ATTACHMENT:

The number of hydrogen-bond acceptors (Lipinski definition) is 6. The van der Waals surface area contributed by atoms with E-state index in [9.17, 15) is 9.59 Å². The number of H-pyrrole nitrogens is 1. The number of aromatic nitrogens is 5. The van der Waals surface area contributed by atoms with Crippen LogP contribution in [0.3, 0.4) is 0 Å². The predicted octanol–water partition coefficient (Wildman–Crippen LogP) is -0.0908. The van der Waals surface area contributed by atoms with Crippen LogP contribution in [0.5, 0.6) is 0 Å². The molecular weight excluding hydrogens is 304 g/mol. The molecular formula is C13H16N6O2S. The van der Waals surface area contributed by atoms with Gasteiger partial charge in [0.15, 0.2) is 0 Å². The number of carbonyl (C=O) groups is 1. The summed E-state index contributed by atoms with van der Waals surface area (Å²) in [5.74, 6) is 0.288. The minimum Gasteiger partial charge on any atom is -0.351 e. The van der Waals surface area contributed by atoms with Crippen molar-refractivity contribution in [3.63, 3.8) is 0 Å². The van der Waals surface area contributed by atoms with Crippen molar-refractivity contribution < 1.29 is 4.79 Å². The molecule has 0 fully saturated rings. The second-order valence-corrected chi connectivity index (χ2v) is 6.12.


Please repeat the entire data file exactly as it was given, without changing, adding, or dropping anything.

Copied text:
The number of hydrogen-bond acceptors (Lipinski definition) is 6. The van der Waals surface area contributed by atoms with E-state index in [9.17, 15) is 9.59 Å². The number of H-pyrrole nitrogens is 1. The number of aromatic nitrogens is 5. The van der Waals surface area contributed by atoms with Crippen LogP contribution in [0.3, 0.4) is 0 Å². The predicted octanol–water partition coefficient (Wildman–Crippen LogP) is -0.0908. The van der Waals surface area contributed by atoms with Crippen LogP contribution in [0.5, 0.6) is 0 Å². The molecular weight excluding hydrogens is 304 g/mol. The molecular formula is C13H16N6O2S. The van der Waals surface area contributed by atoms with Gasteiger partial charge in [0.15, 0.2) is 0 Å². The number of carbonyl (C=O) groups is 1. The summed E-state index contributed by atoms with van der Waals surface area (Å²) in [5.74, 6) is 0.288. The minimum Gasteiger partial charge on any atom is -0.351 e. The van der Waals surface area contributed by atoms with Crippen molar-refractivity contribution in [3.63, 3.8) is 0 Å². The van der Waals surface area contributed by atoms with Crippen molar-refractivity contribution < 1.29 is 4.79 Å². The molecule has 0 fully saturated rings. The second-order valence-corrected chi connectivity index (χ2v) is 6.12.